• Rachel August 6, 2013, 2:18 am

      So glad you liked it, Laura!

  • Carly June 27, 2013, 10:34 pm

    I made this for my friends and they were all practically crying over how good it was. We are like pad see ew professionals so this was surprisingly excellent considering it was homemade! Yay!

  • Tammy April 20, 2013, 3:01 am

    This was great! Thanks for an easy and delicious recipe- turned out very much like the restaurants!!

  • Denise Kazen April 16, 2013, 11:40 pm

    I don’t even know where to begin! This is the 3rd time I’m making Pad See Ew (but 2nd time with your recipe). First recipe was really good…tasted close but not 100% “there”. I tried your recipe the second time. I did not have a wok yet so had a lot of the flavor sticking to the bottom of the pot. It’s such a forgiving recipe that adding extra sweet soy sauce helped and it came out better than the first recipe. Today I made this recipe again, but I am now the proud owner of a wok. OMG!!!!! This recipe seriously rocked! I double the garlic and add a little more egg, but WOW! I made a bunch of batches so we have leftovers to freeze. Some of the batches had a little excess of one ingredient or another from the sauce but it made no difference. My kids (who don’t take lunches to school EVER both asked to bring this tomorrow! My oldest rarely will even touch leftovers. Ok, you must get the hint how excited I am about this recipe. THANK YOU so much for posting!!!

    • Rachel April 17, 2013, 2:13 am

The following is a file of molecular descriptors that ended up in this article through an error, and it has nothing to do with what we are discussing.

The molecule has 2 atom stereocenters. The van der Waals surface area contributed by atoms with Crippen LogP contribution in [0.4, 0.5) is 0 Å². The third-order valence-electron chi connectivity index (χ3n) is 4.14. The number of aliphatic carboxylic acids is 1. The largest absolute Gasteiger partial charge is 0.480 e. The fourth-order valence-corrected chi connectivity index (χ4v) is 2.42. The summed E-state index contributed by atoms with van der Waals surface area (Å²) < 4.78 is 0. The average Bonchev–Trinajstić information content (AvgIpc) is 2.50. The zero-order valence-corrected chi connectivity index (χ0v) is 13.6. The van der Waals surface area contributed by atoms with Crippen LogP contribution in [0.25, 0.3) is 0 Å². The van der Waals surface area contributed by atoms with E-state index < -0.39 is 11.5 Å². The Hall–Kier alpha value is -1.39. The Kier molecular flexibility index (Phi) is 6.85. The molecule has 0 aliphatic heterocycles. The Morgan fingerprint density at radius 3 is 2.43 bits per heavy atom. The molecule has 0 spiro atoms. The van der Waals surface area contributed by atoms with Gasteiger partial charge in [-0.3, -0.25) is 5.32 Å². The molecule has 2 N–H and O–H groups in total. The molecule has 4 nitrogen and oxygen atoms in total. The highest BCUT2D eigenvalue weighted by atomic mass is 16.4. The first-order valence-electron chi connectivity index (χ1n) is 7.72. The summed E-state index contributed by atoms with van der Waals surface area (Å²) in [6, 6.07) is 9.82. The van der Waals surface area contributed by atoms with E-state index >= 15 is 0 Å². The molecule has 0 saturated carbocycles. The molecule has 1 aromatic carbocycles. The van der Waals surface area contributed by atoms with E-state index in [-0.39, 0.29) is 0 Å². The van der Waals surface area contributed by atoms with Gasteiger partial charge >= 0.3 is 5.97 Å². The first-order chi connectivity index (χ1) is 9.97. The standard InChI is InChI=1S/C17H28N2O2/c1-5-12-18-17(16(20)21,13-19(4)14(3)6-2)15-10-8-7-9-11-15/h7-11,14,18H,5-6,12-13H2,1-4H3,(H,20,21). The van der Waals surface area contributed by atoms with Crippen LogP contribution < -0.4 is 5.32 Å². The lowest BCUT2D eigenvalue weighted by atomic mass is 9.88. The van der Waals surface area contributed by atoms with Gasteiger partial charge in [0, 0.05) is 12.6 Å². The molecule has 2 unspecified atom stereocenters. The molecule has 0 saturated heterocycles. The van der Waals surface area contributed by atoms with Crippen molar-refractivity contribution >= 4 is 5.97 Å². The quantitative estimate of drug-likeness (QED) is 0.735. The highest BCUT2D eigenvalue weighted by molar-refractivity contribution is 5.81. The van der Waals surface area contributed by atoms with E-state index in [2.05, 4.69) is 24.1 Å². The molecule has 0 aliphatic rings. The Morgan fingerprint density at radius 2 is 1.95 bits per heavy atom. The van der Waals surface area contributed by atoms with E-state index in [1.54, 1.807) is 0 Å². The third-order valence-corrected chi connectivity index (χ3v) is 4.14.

Hi Denise, I’m so glad you and your boys enjoyed it! Thanks for letting me know :)

  • Christine Woods April 9, 2013, 11:25 am

    Dear Rachel,

    I returned from thailand last month and this dish was one of my favourites. I was delighted to find your website, however I cannot find anywhere in the UK to buy fresh wide, flat rice noodles (sen yai)
    from. Can you help at all please?

    Thank you.

    • Rachel April 9, 2013, 3:21 pm

      Hi Christine, I’m not familiar with Thai markets in the U.K., but did find this forum which lists a few: http://forums.moneysavingexpert.com/showthread.php?t=383309. I’m able to find fresh sen yai at Chinese markets in the U.S. as well, so it may be worth checking out your local Chinese or pan-Asian market. Best of luck!

    • Christine April 14, 2013, 11:49 am

      Thanks Rachel, the links are really helpful.

      Best wishes,

      Chris

    • wendy June 4, 2013, 11:36 pm

      You could try Wing Yip 395 Edgware Road
      London NW2 6LN at Staples Corner. That’s where my sister shops.

  • Amy March 5, 2013, 3:06 am

    Where can I buy sen yai? I tried making my own this evening. Epic fail. I ended up using dried rice noodles as a poor substitute.

    • Rachel March 5, 2013, 4:38 pm

      Hi Amy, I’m so impressed you tried to make your own! I find mine at Ranch 99, so I’d imagine any large Asian/Chinese store might have them.

  • Diana February 8, 2013, 5:01 pm

    Please subscribe me to your blog.

  • LBA242 January 27, 2013, 12:29 am

    This was so good! I’ve been looking for a recipe so we don’t have to always order this take out and this is perfect! I used beef marinated in a little soy and sugar instead of the chicken and was delicious! Thanks

  • Jackie January 13, 2013, 7:14 am

    Cool! Just found your site. I’m making this tomorrow night! :)

  • Rebecca January 5, 2013, 3:50 am

    Can you cook everything (noodles, chicken, egg) and then freeze and stir fry at a later date?

    • Rachel January 5, 2013, 11:46 am

      Hi Rebecca – I’ve actually cooked pad see ew completely and then frozen it and it’s turned out well… not as good as freshly made, but perfect for after a long day at work when you don’t have time to cook!